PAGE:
Friday 26 December 2014

Owen Farrell cleared of wrongdoing after Irish fan bought a ticket in his name for €534

Duncan Bech

Published 27/02/2014 | 20:43

Please credit www.brightontogs.com 01273 275162
Rose Waldron (ccrt) who bought a ticket for last weekend's Six Nations  match at Twickenham, she later found out that the ticket had orginally been allocated to England player Owen Farrell (she didn't have the ticket with her)
Rose Waldron
Owen Farrell is said to be "shocked and frustrated" after his match ticket was sold for £440.

England's Owen Farrell has been cleared of any fault by the Rugby Football Union after a RBS 6 Nations match ticket in his name was sold at an inflated price on the internet to an Irish fan.

Farrell will face no action after it emerged that Irish fan Rose Waldron (39), originally from near Tullamore, Co Offaly but working in London, paid an "extortionate" price for the ticket on Viagogo last weekend.

The ticket was valued at £70 but Ms Waldron had to pay €534 for it online.

Although the investigation is continuing, the RFU has already concluded that Farrell should not be punished.

"Owen Farrell has been absolved of any responsibility for the ticket issued under his name getting into the hands of a secondary ticketing operator and as such is cleared of any wrongdoing. He will therefore not face any sanction," an RFU spokesman said.

"Owen is a young man of the utmost integrity and no blame can be attached to him in this matter.

"Enquiries continue as to the circumstances whereby this ticket was sold above face value, contravening the terms and conditions of sale."

The RFU's decision to clear Farrell has removed an unwanted distraction as the British and Irish Lions half-back continues preparations for the visit of Wales to Twickenham on March 9.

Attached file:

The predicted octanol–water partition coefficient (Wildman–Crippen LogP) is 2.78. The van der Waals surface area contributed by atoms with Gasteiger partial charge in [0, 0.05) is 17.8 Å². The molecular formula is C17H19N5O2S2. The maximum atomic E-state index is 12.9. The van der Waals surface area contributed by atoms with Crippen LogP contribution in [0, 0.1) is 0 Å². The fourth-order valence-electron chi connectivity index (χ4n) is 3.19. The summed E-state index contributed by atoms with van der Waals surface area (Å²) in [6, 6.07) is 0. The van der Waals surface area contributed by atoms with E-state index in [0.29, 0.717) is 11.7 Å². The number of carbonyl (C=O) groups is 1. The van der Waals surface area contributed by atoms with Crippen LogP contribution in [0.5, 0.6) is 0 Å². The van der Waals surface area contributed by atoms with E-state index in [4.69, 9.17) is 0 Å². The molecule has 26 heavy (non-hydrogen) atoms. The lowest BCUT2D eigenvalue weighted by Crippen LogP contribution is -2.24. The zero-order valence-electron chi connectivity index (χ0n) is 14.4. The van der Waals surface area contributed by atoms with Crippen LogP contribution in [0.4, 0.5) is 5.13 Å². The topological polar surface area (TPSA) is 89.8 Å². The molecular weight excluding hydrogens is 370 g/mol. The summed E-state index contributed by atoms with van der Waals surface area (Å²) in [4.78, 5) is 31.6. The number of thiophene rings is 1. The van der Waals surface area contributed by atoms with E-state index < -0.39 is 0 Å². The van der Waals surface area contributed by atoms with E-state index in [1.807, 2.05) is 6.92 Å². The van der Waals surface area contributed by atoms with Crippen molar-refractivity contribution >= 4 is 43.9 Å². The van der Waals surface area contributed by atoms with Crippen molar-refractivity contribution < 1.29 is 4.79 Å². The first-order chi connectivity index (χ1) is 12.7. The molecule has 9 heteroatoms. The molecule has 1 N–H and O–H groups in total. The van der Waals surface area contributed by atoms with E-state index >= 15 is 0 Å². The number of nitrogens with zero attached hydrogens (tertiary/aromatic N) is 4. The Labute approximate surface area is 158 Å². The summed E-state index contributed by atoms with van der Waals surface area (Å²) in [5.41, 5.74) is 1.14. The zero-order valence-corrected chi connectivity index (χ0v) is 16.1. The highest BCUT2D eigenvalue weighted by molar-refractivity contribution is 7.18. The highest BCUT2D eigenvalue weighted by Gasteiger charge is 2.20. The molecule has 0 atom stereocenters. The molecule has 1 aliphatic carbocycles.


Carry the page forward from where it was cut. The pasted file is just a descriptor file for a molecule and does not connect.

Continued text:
England remain in Six Nations title contention with Farrell an influential figure in their bid to win a first Championship crown under head coach Stuart Lancaster.

The RFU takes a dim view of tickets being sold by third parties and launched a crackdown on black market sales in 2009.

Had the outcome of the investigation decided that Farrell acted erroneously, he could have seen his ticket allocation suspended or received an official warning.

It is thought that Farrell gave the ticket to a friend in good faith with no intention of it being re-sold, before a series of events led to it appearing on Viagogo.

England flanker James Haskell had his allocation suspended for three matches following a similar incident five years ago.

As a result of the same clampdown on the resale of matchday tickets at Twickenham, the RFU also punished a number of clubs and individuals.

In 2012 the RFU secured a landmark judgment in its long-standing dispute with Viagogo, one of the biggest secondary ticket brokers, following an 18-month legal battle.

It defeated Viagogo in the supreme court on the issue of ownership of ticketing rights, policy and pricing.

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